Forlorn Particulars

The nothing that is not there and the nothing that is

Wallace Stevens is on my mind. Specifically, his thoughts on death, absence, loss, negation, absurdity, and nothingness – but what incites this kind of thinking? I recently read that all philosophy and theology begin with defeat and disappointment. I think this is true. God’s overabundant grace posits a kind of split or ineluctable gap in time and space, rendering in us an endless longing that is both abstract and immediate. We are unable to metabolize the mysterium tremendum. And so we are motivated to create from this emptiness or lack.

In this spirit, there is almost an inevitable re-turn to plain and ordinary things – the thing-ness of a “forlorn particular” – a geyser’s vapor, an over-easy egg, mother Mary’s silent intercessions – maybe means something metaphysical after all?

What Simon Critchley calls “the low, the common, the near” dislodges us from transcendental preoccupations only because they are the proper counterpart to those preoccupations. Can the particular be a totem that reorients us toward our local bodies in their material concreteness? Badiou affirms that Steven’s “Description without Place” is about real being and seeming – the marks on the page exist as pure thing on the page and the non-space or negative space mediate the dialectic or reciprocity of what exists and what is non-existing.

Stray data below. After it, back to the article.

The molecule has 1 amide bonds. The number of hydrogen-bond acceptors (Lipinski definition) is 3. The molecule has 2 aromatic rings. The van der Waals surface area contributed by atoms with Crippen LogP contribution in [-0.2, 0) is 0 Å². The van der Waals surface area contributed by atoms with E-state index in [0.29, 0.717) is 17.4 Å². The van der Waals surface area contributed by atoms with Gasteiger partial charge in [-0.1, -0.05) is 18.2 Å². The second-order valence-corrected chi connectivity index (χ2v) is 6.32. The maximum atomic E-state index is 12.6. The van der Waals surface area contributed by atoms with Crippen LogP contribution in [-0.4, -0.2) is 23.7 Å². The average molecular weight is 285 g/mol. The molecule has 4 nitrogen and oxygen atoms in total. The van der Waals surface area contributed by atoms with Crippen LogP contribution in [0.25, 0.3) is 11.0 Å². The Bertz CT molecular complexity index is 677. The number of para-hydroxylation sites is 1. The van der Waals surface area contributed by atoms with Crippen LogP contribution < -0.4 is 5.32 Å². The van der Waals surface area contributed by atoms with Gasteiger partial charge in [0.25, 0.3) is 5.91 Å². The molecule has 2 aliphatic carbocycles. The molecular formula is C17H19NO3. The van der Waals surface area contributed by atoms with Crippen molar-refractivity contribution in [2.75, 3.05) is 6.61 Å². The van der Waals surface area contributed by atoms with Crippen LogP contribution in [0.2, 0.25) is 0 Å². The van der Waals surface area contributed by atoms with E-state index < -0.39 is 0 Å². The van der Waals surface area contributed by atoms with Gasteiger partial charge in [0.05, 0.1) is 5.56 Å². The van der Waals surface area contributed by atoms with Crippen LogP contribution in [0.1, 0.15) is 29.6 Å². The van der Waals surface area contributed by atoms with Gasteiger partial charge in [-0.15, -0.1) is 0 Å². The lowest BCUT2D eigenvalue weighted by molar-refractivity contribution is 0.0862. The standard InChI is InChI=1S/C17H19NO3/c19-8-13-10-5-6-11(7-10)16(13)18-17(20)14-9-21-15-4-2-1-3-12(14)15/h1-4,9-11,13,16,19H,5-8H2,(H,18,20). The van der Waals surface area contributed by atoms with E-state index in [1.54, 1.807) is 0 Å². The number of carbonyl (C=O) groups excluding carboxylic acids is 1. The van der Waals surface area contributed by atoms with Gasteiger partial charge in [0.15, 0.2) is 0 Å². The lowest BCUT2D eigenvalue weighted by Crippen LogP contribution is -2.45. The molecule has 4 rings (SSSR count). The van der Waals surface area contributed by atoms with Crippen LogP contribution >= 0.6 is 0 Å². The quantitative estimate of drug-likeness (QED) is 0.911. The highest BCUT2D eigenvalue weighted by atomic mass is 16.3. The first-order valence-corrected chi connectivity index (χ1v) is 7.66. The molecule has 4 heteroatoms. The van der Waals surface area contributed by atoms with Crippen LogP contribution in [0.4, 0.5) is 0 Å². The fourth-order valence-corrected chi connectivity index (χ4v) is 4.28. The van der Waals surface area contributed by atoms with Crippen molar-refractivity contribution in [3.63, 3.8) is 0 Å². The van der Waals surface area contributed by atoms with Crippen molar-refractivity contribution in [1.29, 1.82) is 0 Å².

The language of longing, loosely bound together with a “syntax of weakness” registers a lament for loss. We cease our search for higher explanations and turn to the description of the thing- a framed, decontextualized “description without place” and the particularity of our finite inheritance. But also more than description because when we pay attention to what is ordinary, we both profess and confess something about form and meaning and things that matter. When we privilege the plain and mundane, and turn the light toward what is there, a wondrous thing happens: we are reminded of how strange it is to be any-thing at all…

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